Hypertension – Hypertension in Pregnancy

Hypertension is a chronic disease characterized by the continuous pressure exerted by the blood against the arterial walls.

Arterial Tension [T.A] is regulated by “Cardiac Expense”, “Blood Volume” and “Peripheral Resistance”:

Cardiac Expenditure: It is the frequency and strength of the contraction.
Blood volume: volume of fluid contained in the arteries.
Peripheral resistance: Constriction and dilatation of blood vessels.

Determinants of Hypertension

Family history because this condition can be inherited

Tobacco smoking for two reasons, FIRST because tobacco increases the permeability of the endothelium, which causes the filtration of lipids in the vascular walls and SECOND because with tobacco they increase the Adrenaline, Noradrenaline and Dopamine (catecholamines) that increase the contractility of the myocardium and the vasoconstriction (peripheral resistance).
Hypertension in Pregnancy
Sedentary because it leads to obesity

Obesity because it increases the concentrations of lipids in the blood, with risk of producing atherosclerosis. Every 10 kg of weight loss decreases blood pressure between 5 and 20 mmHg.

Poor nutrition due to excess salt and fats.

Diabetes due to vasculopathy that degenerates into atherosclerosis.

Being an older adult because at that age increases the chances of hypofunction of the regulatory system of cardiac output and peripheral resistance.

Hypertensive Urgency

Hypertensive emergencies occur in patients with a hypertensive peak, maximum pressure above 180 mmHg or a minimum above 110 mmHg, however, without relevant symptoms or signs of acute injury to any target organ (eyes, heart, brain and kidneys). Generally it does not cause risk of death.

Hypertensive emergency can be reduced in hours or days. In elderly patients, abrupt falls in blood pressure may trigger myocardial infarction or stroke.

Medication for hypertensive peaks

– Captopril.
– Clonidine.
– Furosemide, in case of lower limb edema or heart failure
– Diazepam, if the patient is very anxious
– Sublingual Nifedipine (Adalat) with caution because it abruptly lowers the tension.
– Nifedipine retard (Adalat is slow-release and does not cause a sudden drop in pressure.

It is the Hypertension that appears in Pregnancy and can be classified into four types:

– Hypertension induced by pregnancy

– Chronic hypertension

– Chronic hypertension with superimposed preclampsia

– Transient hypertension.


A. Hypertension induced by pregnancy is that maternal hypertension that develops a preclampsia or eclampsia.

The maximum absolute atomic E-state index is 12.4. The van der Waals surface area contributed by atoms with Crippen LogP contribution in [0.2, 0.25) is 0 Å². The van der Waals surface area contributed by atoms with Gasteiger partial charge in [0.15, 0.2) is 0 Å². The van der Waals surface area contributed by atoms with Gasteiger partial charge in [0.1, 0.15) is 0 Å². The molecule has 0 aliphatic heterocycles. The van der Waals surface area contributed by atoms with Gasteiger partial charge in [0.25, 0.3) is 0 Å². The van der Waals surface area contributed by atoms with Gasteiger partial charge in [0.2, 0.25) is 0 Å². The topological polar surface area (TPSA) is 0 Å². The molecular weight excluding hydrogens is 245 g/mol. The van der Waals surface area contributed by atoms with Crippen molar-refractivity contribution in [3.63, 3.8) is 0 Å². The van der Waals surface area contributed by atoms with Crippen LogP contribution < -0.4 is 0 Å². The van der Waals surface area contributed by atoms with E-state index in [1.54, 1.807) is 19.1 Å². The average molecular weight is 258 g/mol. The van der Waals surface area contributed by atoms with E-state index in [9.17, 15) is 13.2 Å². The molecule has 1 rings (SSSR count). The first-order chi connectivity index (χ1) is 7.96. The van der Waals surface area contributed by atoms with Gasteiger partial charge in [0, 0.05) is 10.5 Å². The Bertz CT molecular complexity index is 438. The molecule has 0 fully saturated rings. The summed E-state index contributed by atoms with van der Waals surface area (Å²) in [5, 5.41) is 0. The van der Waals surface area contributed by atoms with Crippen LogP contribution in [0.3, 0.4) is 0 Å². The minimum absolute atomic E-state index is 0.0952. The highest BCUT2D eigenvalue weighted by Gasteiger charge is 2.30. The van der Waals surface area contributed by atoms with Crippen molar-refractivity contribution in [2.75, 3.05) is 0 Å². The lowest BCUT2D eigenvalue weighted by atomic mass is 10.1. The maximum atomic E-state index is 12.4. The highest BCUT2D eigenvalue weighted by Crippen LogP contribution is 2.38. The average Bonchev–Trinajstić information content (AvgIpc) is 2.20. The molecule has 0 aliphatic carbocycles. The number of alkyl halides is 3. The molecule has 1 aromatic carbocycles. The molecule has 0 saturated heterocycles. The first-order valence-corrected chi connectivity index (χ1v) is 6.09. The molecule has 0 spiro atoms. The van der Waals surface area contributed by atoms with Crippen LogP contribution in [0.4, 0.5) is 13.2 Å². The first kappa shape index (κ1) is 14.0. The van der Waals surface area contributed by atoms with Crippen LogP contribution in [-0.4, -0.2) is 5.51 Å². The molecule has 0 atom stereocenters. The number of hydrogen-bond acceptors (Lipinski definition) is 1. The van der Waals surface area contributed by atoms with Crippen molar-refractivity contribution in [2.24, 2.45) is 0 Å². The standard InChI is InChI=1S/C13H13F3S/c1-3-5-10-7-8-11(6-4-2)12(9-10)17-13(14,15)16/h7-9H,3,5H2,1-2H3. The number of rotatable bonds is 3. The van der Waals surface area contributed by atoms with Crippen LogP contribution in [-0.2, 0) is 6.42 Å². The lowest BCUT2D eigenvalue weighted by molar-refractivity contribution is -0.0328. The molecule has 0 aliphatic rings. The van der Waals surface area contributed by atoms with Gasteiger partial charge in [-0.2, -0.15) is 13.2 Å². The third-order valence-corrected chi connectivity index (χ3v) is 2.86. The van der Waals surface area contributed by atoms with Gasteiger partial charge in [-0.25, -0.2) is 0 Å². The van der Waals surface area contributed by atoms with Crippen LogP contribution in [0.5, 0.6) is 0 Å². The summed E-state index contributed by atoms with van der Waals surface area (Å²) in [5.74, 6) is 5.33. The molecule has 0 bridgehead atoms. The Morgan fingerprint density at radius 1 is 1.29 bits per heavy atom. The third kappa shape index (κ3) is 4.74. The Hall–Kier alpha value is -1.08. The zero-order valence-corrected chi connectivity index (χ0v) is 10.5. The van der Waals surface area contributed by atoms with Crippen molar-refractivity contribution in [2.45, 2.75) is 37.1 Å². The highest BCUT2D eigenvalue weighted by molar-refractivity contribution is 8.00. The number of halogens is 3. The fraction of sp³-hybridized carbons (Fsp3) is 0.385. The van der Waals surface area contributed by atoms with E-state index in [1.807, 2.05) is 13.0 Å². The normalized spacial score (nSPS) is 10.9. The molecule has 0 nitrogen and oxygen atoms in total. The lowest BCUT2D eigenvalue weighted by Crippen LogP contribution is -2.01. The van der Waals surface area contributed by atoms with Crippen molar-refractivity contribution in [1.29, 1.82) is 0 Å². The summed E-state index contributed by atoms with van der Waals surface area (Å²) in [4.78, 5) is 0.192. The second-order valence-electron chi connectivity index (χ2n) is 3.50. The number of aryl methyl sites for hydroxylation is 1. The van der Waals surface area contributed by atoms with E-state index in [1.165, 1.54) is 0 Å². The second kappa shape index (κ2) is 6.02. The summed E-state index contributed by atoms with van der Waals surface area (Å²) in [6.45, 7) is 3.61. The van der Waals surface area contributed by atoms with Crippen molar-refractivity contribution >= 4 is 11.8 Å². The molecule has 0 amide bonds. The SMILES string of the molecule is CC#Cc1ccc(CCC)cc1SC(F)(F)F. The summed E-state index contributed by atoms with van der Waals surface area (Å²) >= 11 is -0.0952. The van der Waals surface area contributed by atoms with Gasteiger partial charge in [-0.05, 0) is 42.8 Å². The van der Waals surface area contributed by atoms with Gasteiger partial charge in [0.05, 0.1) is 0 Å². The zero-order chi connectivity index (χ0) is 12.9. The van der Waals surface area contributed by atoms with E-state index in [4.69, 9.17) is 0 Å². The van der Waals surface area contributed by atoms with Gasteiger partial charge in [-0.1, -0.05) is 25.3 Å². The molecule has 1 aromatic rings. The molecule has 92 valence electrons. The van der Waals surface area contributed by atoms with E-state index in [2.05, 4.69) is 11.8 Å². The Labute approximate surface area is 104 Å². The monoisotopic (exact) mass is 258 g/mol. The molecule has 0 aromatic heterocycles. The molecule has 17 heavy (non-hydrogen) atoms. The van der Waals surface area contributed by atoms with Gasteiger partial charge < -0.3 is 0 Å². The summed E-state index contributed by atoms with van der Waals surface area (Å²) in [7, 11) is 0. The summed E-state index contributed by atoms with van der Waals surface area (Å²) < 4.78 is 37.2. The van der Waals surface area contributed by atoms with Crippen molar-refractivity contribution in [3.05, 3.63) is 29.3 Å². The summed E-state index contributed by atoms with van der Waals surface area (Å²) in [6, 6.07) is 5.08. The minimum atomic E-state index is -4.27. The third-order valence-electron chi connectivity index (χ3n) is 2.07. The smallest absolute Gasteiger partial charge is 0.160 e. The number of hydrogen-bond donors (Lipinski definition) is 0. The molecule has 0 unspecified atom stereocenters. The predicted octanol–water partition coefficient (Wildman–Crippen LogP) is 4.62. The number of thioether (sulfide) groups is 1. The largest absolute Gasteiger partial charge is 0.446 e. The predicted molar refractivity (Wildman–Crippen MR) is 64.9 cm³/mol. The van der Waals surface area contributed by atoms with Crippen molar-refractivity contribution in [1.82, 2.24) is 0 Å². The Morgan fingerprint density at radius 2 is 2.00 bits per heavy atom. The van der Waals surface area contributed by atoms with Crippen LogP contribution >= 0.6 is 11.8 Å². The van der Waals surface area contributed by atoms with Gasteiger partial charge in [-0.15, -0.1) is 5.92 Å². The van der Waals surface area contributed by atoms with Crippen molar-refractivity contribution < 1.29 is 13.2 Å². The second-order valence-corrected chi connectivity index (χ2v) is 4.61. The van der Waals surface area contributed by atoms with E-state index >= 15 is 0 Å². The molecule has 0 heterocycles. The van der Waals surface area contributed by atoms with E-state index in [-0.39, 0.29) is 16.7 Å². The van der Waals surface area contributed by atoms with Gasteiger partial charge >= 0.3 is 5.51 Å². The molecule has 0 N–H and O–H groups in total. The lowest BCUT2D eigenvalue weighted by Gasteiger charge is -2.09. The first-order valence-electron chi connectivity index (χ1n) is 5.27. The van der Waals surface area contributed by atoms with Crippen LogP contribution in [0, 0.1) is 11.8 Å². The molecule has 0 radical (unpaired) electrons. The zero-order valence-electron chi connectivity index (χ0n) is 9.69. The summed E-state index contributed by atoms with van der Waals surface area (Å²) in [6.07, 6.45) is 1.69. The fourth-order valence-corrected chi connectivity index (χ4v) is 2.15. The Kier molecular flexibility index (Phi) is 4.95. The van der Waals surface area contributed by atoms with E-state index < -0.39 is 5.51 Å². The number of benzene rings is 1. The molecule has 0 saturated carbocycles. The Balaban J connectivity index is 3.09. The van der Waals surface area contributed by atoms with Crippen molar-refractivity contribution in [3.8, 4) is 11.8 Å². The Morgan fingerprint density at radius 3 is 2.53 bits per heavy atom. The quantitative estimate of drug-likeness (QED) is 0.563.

PRECLAMPSIA is a hypertension with the following Signs and Symptoms:
– Arterial hypertension
– Proteinuria, at week 20 of pregnancy
– Sudden weight gain, due to water accumulation in tissues
– Edema on the face, hands and feet
– Headache
– Early symptoms due to “Mola Hidatiforme” (tumor in the placenta, with or without the fetus).

Potential problems:
– Cerebral haemorrhage
– HELLP (Anemia + Liver enzymes + Thrombocytopenia)
– Pulmonary edema, Cyanosis

ECLAMPSIA is a Preclam with the following Signs and Symptoms:
– Fast and alternating muscle contractions
– Seizures due to cerebral vasospasm (in prepartum, parturition or postpartum, up to 48 hours later)
– Congested face and injected eyes
– Foam by the mouth
– Eat from minutes to hours
– T.A from 180 to 200 mmHg.

Potential problems:
– Eat deep
– Anuria
– Fever with rapid pulse
– Pulmonary edema with vascular collapse

B. Chronic Hypertension is one in which the mother was already hypertensive.
– T.A = 140/90 before 20 weeks of gestation
– T.A = 140/90 after childbirth indefinitely
– Plasmatic urea nitrogen 20 mg / dl.
– Plasma creatinine 1mg / dl.
– Presence of Diabetes or diseases of the connective tissues.
– Hemorrhagia and exudates in the background examination

C. Chronic Hypertension with Superimposed Preclampsia is one that does not disappear after pregnancy:
– Before the 30th week of pregnancy
– Chronic hypertension
– High systolic and diastolic pressure at 6-hour intervals
– Proteinuria
– Edemas

D. Transient Hypertension is one in which there is no edema or proteinuria, only:
– Hypertension in childbirth and postpartum
– Normalized arterial tension, 10 days after delivery

Hypertension Care in Pregnancy
Use Anticonvulsant Magnesium Sulfate (MgSO4), except in bradypnea with hypotension
CSV every 15-30 min when using MgSO4 (antidote: Calcium Gluconate 10%)
Pulmonary auscultation, to prevent acute pulmonary edema.
Control of strict income and expenses. Diuresis 30 ml / hour.
Rate Glasgow Scale: drowsiness, lethargy, inappropriate speech.
Have ready May Cannula, Oxygen Mask
Hypercaloric diet.
Rate Tendinous Reflexes: 0: Absent reflex, 1: Hypoactive reflex, 2: Normal reflex, 3: Hyperctive reflex, 4: Clone reflex

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